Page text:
Despite the fact that the game is very repetitive, as the main objective is to simply dispatch everything in sight until each enemy base is taken, its also very addictive. Omega Force have had a lot of experience developing games in the hack and slash genre l, and they are good at what they do. The popularity of Dynasty Warriors in Japan, as well as its spin-offs, speaks volumes. There are multiple game modes to choose from, giving players plenty to do throughout, and a great amount of in-game incentive for doing it, including new weapons, items and characters. The fact that there is also a substantial amount of playable characters also gives the game a fair bit of variety. I think Team Ninja have made a much better job of collaborating with Nintendo this time around than what they did during the development of Metroid: Other M, anyway. Hyrule Warriors is much easier to enjoy to me, because not only is it much easier to get to grips with than Metroid : Other M, but because it doesn’t feel like too radical a departure from the main series; as indeed was one of the biggest concerns I had before playing it.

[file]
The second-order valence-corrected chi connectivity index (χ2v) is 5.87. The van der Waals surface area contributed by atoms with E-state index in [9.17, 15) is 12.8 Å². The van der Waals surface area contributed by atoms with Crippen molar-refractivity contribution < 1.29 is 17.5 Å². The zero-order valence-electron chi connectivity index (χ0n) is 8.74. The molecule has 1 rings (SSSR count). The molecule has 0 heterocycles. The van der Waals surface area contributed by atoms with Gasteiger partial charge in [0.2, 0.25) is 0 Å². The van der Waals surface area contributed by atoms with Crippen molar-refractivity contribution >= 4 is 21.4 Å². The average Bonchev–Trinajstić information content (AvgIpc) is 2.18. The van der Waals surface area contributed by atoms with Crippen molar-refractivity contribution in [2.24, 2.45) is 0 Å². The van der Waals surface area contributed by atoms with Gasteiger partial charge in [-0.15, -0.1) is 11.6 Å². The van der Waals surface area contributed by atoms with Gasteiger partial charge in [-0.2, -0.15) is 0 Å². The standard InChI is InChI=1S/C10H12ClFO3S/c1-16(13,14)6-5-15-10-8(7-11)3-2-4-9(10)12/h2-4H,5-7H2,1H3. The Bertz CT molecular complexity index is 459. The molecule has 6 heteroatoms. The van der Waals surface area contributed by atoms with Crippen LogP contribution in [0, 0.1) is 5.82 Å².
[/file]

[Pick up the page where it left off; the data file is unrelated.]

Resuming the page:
Controls – 8/10